“My child often seems to be alone. He does not appear aware of the other children and does not play with them. Is he simply anti-social? ”
Children are naturally curious creatures. A very young child will usually display stranger anxiety but as he grows older, he becomes aware of other people around him and the bonds that develop between people. They often see how adults mingle and interact and learn by example. They will explore and test social relationships.
As the child grows, there will usually be the pattern of solitary play, usually exploratory in nature, followed by parallel play (alongside each other) and then interactive play (together with others). A typical child should be able to play with both adults and children of their age. Functional imitative play will naturally lead in to pretend play and then role-play. Social skills should develop alongside these play skills. With that comes the ability to interact and play together with exchange of ideas and sharing of toys.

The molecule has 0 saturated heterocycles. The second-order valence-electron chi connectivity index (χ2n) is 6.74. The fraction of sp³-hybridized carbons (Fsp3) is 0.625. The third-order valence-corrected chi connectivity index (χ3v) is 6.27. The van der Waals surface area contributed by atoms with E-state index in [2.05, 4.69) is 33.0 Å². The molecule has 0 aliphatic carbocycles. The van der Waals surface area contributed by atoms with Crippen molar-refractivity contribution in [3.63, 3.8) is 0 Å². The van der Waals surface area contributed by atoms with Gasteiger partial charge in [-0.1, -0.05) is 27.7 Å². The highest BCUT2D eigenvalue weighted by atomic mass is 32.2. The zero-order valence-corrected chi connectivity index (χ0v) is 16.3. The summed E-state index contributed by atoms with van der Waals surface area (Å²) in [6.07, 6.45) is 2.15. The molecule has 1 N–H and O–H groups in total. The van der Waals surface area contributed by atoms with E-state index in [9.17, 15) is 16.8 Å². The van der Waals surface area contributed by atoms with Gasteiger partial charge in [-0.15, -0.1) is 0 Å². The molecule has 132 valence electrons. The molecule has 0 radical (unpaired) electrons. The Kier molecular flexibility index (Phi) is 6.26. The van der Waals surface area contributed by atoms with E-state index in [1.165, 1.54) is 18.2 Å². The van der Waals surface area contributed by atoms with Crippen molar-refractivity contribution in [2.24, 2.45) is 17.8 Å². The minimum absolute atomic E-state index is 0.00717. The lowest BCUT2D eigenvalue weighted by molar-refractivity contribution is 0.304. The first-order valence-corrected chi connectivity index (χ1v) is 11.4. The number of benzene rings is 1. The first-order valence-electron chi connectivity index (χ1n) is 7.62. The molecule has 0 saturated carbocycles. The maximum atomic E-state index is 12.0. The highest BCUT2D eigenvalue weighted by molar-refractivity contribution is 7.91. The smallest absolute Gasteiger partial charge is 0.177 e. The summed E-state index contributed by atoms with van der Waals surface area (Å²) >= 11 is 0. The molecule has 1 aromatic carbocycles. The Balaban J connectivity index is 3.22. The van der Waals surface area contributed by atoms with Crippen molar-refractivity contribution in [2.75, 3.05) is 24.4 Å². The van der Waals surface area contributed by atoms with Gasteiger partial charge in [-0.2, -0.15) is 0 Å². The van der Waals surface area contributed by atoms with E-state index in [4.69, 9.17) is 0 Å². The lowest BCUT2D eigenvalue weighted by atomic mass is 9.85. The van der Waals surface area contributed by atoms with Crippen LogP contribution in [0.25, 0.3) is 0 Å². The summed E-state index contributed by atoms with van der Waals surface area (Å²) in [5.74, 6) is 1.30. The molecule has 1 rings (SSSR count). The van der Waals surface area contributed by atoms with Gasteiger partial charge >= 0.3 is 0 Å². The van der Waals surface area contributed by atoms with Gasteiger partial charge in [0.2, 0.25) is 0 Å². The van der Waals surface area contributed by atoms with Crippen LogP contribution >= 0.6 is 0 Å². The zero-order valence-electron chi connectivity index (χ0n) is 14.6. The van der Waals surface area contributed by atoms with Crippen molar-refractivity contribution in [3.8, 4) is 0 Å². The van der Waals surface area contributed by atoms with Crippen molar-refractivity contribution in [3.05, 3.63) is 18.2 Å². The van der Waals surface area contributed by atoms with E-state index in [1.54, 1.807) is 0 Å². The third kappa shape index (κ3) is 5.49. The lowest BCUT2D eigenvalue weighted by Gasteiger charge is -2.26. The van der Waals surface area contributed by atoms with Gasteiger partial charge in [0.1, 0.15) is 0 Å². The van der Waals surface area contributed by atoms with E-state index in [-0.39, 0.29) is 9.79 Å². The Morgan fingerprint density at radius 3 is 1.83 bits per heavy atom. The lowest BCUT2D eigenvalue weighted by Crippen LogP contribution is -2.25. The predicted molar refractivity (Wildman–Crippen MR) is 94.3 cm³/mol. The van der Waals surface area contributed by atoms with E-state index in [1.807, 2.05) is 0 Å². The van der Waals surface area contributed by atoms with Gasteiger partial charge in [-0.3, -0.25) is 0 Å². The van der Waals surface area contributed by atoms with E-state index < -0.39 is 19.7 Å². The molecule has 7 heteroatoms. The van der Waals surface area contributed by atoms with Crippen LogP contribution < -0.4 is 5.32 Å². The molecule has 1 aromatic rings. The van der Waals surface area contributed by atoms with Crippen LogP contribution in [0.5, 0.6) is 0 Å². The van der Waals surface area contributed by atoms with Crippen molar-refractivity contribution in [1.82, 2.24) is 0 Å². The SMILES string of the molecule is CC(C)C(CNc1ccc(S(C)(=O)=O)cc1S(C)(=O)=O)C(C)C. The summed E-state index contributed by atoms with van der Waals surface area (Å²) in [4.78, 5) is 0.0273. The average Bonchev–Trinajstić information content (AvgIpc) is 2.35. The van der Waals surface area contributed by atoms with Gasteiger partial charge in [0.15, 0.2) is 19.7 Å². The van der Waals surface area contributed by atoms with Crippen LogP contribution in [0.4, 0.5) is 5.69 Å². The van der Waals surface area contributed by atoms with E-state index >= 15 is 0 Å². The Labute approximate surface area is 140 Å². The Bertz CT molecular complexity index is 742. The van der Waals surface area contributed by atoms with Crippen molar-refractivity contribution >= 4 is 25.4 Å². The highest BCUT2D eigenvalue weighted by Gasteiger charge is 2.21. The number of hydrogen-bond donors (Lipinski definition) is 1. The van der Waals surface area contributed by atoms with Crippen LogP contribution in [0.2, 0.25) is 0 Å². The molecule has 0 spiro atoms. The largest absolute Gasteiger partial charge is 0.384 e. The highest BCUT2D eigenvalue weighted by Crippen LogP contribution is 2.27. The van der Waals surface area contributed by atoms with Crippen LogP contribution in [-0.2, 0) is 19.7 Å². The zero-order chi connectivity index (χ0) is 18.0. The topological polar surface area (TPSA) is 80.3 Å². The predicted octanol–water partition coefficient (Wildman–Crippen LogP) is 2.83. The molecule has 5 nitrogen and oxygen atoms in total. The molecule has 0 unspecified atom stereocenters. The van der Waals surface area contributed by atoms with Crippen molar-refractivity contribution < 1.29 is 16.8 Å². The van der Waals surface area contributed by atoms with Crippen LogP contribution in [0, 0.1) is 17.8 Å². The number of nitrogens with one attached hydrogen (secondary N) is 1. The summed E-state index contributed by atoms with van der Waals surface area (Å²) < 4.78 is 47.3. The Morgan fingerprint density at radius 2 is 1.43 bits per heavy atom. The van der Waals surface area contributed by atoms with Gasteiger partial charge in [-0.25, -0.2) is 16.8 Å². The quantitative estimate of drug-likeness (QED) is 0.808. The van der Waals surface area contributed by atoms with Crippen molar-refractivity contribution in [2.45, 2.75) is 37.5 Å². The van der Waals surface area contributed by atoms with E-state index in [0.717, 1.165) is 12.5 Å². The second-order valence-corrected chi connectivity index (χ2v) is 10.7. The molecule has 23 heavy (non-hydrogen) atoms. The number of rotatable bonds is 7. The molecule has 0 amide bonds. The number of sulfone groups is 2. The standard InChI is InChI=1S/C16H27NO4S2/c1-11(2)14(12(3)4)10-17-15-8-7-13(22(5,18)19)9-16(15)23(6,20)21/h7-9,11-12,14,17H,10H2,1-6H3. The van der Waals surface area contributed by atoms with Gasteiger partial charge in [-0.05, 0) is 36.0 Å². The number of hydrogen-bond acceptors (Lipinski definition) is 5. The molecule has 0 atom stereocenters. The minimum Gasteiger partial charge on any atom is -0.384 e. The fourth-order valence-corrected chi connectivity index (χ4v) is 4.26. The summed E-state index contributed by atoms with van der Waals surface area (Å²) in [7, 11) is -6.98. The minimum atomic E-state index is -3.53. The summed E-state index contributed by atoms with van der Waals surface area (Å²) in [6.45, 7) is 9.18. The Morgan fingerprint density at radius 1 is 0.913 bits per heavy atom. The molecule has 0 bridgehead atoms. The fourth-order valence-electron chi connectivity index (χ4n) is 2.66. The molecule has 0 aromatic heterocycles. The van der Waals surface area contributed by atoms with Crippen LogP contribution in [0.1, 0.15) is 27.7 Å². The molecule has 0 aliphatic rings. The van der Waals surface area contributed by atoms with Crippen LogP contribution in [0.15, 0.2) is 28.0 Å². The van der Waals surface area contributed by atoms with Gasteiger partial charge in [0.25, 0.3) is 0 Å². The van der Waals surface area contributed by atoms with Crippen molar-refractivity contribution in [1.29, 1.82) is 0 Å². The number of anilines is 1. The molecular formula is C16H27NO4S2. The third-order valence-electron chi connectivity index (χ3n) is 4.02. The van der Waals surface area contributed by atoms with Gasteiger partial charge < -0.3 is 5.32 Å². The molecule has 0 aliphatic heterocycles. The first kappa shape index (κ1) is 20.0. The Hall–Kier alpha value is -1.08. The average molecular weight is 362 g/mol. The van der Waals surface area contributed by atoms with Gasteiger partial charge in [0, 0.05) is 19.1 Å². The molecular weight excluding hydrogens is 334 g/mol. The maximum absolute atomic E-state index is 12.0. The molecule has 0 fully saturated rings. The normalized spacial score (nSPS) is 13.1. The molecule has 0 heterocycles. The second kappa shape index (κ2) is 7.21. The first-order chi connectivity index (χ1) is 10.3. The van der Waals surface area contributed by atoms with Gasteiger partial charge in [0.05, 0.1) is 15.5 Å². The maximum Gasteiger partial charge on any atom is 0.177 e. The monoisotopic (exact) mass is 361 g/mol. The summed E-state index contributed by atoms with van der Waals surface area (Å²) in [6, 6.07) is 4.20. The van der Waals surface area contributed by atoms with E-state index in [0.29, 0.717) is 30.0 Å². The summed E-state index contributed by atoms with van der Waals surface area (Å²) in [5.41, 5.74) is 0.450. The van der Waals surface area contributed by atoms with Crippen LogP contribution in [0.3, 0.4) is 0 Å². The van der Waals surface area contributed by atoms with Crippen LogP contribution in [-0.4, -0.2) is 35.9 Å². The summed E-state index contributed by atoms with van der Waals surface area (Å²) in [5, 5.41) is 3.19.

Children with poor language, communication, attention and social interaction skills will have trouble mingling amongst peers. They may ignore greetings, not greet others and not initiate communication. They may appear to play just outside a group of peers and yet run around in physical play, without truly participating in the game. If such behaviours are noted, it is important that consultation be sought to check of their development. Early diagnosis and intervention will make a lot of difference towards helping your child become better integrated amongst peers.